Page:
In this action, appellant sought to compel the Brotherhood of Railway and Steamship Clerks, Freight Handlers, and Express and Station Employees to restore him to membership and office in that union. The original defendants were the Brotherhood, the local lodge of the Brotherhood, to which appellant belonged, and System Board of Adjustment of the Brotherhood for the Louisville & Nashville Railroad Company, on which board appellant held office. Certain individual members of these three bodies were named as defendants in order to bring the associations before the court.
To the petition as originally filed, the appellees filed special and general demurrers. The trial court sustained the special demurrer as to all defendants except the Brotherhood and overruled the special demurrer as to it. The court then sustained the general demurrer of the Brotherhood to the petition as subsequently amended.
The facts alleged and confessed as true under the general demurrer are that the appellant is a citizen and resident of Louisville, Kentucky, employed by the Louisville & Nashville Railroad Company as a clerk in the office of the Auditor of Disbursements, with seniority dating from March 4, 1925. For a number of years prior to the incidents out of which this litigation arose, appellant had been a member in good standing of the Brotherhood and its local. At the time the controversy arose, he was Chairman of the Local Protective Committee and District Chairman of the System Board of Adjustment. He was also the delegate-elect from the local union to the 1951 convention of the Brotherhood.
By letter dated January 11, 1951, and signed by the Grand President of the Brotherhood, certain charges which we shall later mention were preferred against appellant, and he was removed from all offices and committees held by him in the Brotherhood, pending a hearing to be later conducted. After the hearing, and on March 16, 1951, the Brotherhood, acting through its Grand President, expelled appellant from membership and office in the Brotherhood, the System Board of Adjustment, and the local union. His administrative remedies within the union have been exhausted through unsuccessful appeals to the Grand Executive Council and the Brotherhood's Grand Lodge Convention.
Appellant's expulsion was based upon a letter written by him to Congressman Frank W. Boykin of Alabama and to seven other Congressmen, which it is claimed violates Article 23, Section 9 of the union's constitution. The letter in part recites:
"As district chairman of the Brotherhood of Railway Clerks representing 257 members transferred here from the States of Alabama, Florida, Georgia, Louisiana, Mississippi, and Tennessee, and above all as a Southerner, I am appealing to you gentlemen to vote and exert your influence against H. R. 7789, which would amend the Railway Labor Act to permit negotiations for a union shop on the railroads.'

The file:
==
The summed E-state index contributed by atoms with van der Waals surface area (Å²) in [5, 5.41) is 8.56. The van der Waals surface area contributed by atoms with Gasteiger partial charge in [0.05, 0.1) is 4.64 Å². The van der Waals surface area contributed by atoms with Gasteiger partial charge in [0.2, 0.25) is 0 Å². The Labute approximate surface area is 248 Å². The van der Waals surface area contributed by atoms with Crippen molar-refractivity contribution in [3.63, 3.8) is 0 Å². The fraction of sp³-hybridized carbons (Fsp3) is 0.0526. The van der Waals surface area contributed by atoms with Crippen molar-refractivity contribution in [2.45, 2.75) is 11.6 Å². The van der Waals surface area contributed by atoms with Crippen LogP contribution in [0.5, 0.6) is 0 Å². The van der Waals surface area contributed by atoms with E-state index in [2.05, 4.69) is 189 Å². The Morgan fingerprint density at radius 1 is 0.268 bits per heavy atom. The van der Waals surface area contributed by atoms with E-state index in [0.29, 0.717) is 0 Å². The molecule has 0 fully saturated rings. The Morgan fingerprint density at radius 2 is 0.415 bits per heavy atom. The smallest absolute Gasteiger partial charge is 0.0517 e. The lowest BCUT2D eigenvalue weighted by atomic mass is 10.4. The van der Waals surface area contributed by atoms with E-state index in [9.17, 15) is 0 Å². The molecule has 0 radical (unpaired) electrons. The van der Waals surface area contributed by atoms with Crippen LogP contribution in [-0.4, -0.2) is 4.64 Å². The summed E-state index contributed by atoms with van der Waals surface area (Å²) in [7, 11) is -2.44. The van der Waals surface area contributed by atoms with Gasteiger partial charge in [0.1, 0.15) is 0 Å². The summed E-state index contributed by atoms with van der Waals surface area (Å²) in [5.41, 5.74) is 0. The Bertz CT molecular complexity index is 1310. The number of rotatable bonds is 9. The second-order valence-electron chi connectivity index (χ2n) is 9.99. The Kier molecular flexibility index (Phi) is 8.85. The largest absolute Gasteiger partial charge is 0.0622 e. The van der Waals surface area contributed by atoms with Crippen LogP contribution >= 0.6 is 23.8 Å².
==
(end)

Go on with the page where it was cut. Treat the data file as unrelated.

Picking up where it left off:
Article 23, Section 2, Constitution of the Union, provides:
"The Grand President in consultation with the Grand Executive Council, in absence of Convention action, shall determine the policy of the Brotherhood with respect to Federal Legislation.'
Section 9 of the same Article provides:
"When such policy has been declared, no member of the Brotherhood shall appear before any legislative committee, Legislature, State, Provincial or Federal executive in opposition to such program or policy in any capacity except that of a private citizen.'
Appellant insists that Section 9 is invalid because it denies privileges guaranteed by the Bill of Rights of our Constitution. In the alternative, it is contended that even if the provision in question is constitutional, it was not violated because: (a) the legislative policy of the Brotherhood had not been determined as provided by Section 2; (b) the letters were written in appellant's capacity as a private citizen; (c) the letters did not amount to an appearance as contemplated by Section 9; and (d) assuming the letters amounted to an appearance, such appearance was not before any of the prohibited bodies or individuals.
The constitutional question is not entirely free from doubt. The fourth and sixth paragraphs of Section 1 of the Kentucky Constitution guarantee to all citizens the right of freely communicating their thoughts and opinions and of applying to those invested with the power of government for redress of grievances or other proper purposes, by petition, address or remonstrance. Section 9 amounts almost to a denial of these rights. However, this Section expressly excludes the action of a member when acting as "a private citizen'. With this protective provision appellant's right of freely communicating his thoughts and opinions as an individual under Section 1 of our Constitution is not impaired.
Appellant asserts that each letter actually was written in his capacity as a private citizen. We think it obvious from a mere reading of the letters that appellant was acting in an official capacity and not as an individual.
Appellant's next contention is that the legislative policy of the Brotherhood had not been declared. Yet the tenor of appellant's letter itself, and particularly a reference to legislation "being sought by the national leaders', indicates he was aware his communication was in opposition to a policy being followed on behalf of the Union. It also appears from the record that the legislative policy of the Brotherhood had ...